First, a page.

Monday, 20 March 2023, marked the beginning of the Persian New Year, aka Nowruz. The roughly two-week festival coincides with the spring equinox and typically fuels a boom in fresh-cut flower and potted plant sales in Iran. Abolfazl Iranshahi, co-owner of Middle East Flower Engineers Company in Iran’s horticultural heartland Pakdahst, near Tehran, cultivates a wide range of ornamental plants…and hope, even in trying times.
Although it started as an ancient Zoroastrian festival more than 3,000 years ago, most people are more familiar with the form of Nowruz in Iran, Afghanistan, Tajikistan, Uzbekistan, Azerbaijan and the Kurdish parts of Iraq, Syria, and Türkiye widely practised today.
Traditionally celebrated as a time of rebirth and renewal, Nowruz has bloomed into a major commercial enterprise in Iran and beyond, with citizens of all ages splashing out on travelling, picnicking, traditional food, and colourful and flowery decorations for the traditional Haft-Seen (see box text). It’s also the perfect time to experience a range of festivals and community events.
“Nowruz is one of the most important festivals on the Iranian festival calendar. As early as one month before the Persian New Year, people start to come together and clean their houses, and this is a perfect time for selling flowers and plants, which have carved out a place as a Nowruz essential. To have them ready for market, growers schedule their Nowruz crops several months in advance,” explains 50-year-old houseplant grower Abolfazl Iranshahi. He was born in Khomeyn city as the son of a farmer and is a graduate of Tehran’s Tarbiat Modares University.
Nowruz is a moment of reflection in Farsi, meaning New Day and since 2019, is officially registered on the UNESCO List of Intangible Cultural Heritage of Humanity. Asked about his happy gains and lost opportunities in the year passed, Iranshahi says, “Despite a new round of sanctions amid mass protests and political unrest, we have had a good year. Though the country’s economy is in dire straits, we were lucky to expand our customer base for houseplants. In young plant production, we delivered high-quality plants and added several new products to our portfolio, including Philodendron, Alocasia, Dieffenbachia, Syngonium, Veronica, Eucalyptus, and Monstera.”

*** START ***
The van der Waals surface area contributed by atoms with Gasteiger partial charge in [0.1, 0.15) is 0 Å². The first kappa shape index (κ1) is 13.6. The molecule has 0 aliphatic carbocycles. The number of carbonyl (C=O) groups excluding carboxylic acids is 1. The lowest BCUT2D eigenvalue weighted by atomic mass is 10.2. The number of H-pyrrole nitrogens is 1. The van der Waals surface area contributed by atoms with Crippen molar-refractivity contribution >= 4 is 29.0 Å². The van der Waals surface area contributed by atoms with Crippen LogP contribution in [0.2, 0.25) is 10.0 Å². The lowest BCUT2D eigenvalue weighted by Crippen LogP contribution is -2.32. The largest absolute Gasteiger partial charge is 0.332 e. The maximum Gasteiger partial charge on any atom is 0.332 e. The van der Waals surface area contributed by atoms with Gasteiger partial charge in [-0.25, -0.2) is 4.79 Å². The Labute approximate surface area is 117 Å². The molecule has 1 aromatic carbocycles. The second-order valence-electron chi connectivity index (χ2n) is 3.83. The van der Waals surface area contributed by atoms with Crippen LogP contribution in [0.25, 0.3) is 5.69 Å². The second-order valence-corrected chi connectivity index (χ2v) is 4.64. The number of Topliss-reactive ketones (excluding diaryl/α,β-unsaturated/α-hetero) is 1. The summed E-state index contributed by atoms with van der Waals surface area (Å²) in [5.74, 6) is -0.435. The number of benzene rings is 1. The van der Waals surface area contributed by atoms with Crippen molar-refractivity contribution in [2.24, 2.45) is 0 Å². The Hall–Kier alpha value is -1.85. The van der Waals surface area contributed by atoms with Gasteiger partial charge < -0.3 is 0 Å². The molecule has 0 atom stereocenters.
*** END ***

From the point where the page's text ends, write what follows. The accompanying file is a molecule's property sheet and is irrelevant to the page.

Iranshahi and his friend and business partner, Seyed Mohammad Mosavinia, founded Middle East Flower Engineers in 2005. Iranshahi recalls, “Back then, we came to the rescue of a grower who had imported Gerbera young plants from the Netherlands but had little experience and knowledge of growing them hydroponically. Mosavinia and I hold Masters’s Degrees in horticulture and could add valued insights and know-how. The result made it worthwhile because the grower was so happy, and via word-of-mouth, we quickly saw an increase in demand for our consulting services. However, sanctions and restrictive measures impeded Iranian growers from importing starting material, so we began growing young plants for local growers. Today, growing houseplants, from cutting to saleable plant, is our core business.”
Middle East Flower Engineers has 8ha of land, of which 3ha is greenhouse growing space. A reasonably good demand for houseplants has enabled the company to expand, with the construction of a new 1ha greenhouse currently underway.
Around 70 employees nurture approximately six million young plants and a half million houseplants annually. In young plant production (for other growers), the plant nursery specialises in Monstera, Philodendron, Eucalyptus, Zamioculcas, Ficus, Alocasia, Syngonium, Hibiscus, Poinsettia, Pelargonium, Dahlia, and miniature and garden roses. In the production of finished Ficus, Monstera, Philodendron, Alocasia, and Zamioculcas, a large portion of the business is wholesale, with the majority of farm shops, flower markets and garden centre customers within a one-hour drive. There’s also a more direct florist clientele.